Background Australian general practitioners are encouraged to assess absolute
cardiovascular risk (CVR) using a CVR calculator such as the New
Zealand Cardiovascular Risk Calculator. However, overseas research
suggests that the use of these tools is problematic. Australian data on
CVR calculator use is lacking.
Discussion A better understanding is needed of how to incorporate CVR
calculations into every day clinical practice in a way that both
estimates risk accurately and engages and educates patients.
Ongoing research into effective GP led interventions that can assist
patients to reduce lifestyle risk factors is needed.
Results Most GPs surveyed (63%) used a CVR calculator. In their responses,
they said they felt successful at managing patients with medical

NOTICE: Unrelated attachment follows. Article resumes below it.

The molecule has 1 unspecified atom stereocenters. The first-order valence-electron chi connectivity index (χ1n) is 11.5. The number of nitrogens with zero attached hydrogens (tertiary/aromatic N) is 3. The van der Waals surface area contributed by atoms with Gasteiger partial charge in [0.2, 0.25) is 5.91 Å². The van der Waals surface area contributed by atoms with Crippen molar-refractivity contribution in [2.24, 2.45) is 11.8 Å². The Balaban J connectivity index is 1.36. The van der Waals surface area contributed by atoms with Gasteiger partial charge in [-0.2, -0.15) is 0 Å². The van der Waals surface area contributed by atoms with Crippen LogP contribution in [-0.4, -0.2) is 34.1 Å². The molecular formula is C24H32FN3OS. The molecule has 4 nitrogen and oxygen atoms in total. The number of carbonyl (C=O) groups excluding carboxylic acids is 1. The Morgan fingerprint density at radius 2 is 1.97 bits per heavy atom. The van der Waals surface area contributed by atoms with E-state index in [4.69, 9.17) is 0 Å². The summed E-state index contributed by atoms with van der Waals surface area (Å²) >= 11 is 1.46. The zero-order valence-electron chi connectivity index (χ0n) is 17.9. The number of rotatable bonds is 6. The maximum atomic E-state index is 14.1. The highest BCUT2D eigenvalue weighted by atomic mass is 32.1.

risk factors that could be treated with medication; when it came to
their ability to influence lifestyle risk factors however, they were
generally pessimistic. Absolute CVR was more likely to be under- or
over-estimated by GPs surveyed than estimated correctly. But when
asked to prioritise their management strategies, GPs mainly favoured
interventions that could result in meaningful reductions in CVR
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